Study: Climate change reshaping how heat moves around globe
Shifts in ocean, atmosphere heat transfer important to watch, researchers say
The Earth’s atmosphere and oceans play important roles in moving heat from one part of the world to another, and new research is illuminating how those patterns are changing in the face of climate change.
“The greenhouse effect and carbon dioxide aren’t the only issues to consider as the planet grows warmer – they are just one part of the equation. The way that the atmosphere and oceans move heat around is changing, too, and this could have significant effects on temperatures around the world,” said Zhengyu Liu, co-lead author of the study and professor of climate dynamics in the Department of Geography at The Ohio State University.
Liu and Chengfei He, a graduate student in Ohio State’s atmospheric science program, analyzed model simulations to illustrate how heat is expected to be transferred by the oceans and atmosphere in the near future. The researchers compared the models with historical temperature data from the oceans themselves to paint a clearer picture of how climate change is shifting and will continue to shift these patterns in this century. Their study appears online today (Jan. 28, 2019) in the journal Nature Climate Change.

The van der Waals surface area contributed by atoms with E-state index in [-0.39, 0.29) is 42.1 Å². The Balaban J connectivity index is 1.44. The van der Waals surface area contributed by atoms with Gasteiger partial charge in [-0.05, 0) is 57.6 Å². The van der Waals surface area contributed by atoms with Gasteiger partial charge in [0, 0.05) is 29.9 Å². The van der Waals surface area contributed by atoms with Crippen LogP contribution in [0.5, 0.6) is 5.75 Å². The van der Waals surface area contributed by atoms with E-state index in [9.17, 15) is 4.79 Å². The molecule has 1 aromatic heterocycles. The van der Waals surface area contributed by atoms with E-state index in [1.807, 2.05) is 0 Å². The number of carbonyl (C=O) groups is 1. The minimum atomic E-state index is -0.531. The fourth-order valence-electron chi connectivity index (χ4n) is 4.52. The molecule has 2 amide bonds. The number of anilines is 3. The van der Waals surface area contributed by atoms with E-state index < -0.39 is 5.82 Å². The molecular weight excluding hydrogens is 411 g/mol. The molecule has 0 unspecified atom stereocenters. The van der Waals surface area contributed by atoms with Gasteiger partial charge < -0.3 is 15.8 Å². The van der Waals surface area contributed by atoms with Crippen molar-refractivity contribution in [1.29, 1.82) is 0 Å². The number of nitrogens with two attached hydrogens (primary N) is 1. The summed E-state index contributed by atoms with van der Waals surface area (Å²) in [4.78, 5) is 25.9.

Without heat transfer, the world’s hottest spots would be sizzling and the coolest spots would be even more frigid. Conditions in both hot and cold climates are affected by the movement of heat from the equator toward the poles in the atmosphere and oceans, He said.
As scientists look for a better understanding of all the factors contributing to climate change – and for ways to ameliorate the problem – these heat-transfer patterns are important to watch, He said.
This is the first study to examine current changes in heat transfer and to conclude that warming temperatures are driving increased heat transfer in the atmosphere, which is compensated by a reduced heat transfer in the ocean. Additionally, the researchers concluded that the excess oceanic heat is trapped in the Southern Ocean around the Antarctic.
“The ocean stores a lot of heat and in the last 50 years that has increased. And we can correlate that directly with increases in atmospheric carbon dioxide caused by human activity,” Liu said. “Most studies like this have looked at future changes, hundreds of years from now. We examined the near-term differences of a warming climate.”
For now, that heat is not re-entering the atmosphere, but at some point it may. If that were to happen, changes in heat transfer could contribute to significant shifts in normal temperatures worldwide, he said.
“For instance, if we didn’t have heat transfer, Ohio would be 20 or 30 degrees colder than we are right now,” Liu said. “Therefore, it is important to predict how the heat transfer will be changed in the future.”
Aixue Hu of Colorado’s National Center for Atmospheric Research also worked on the study.
The National Science Foundation supported the study.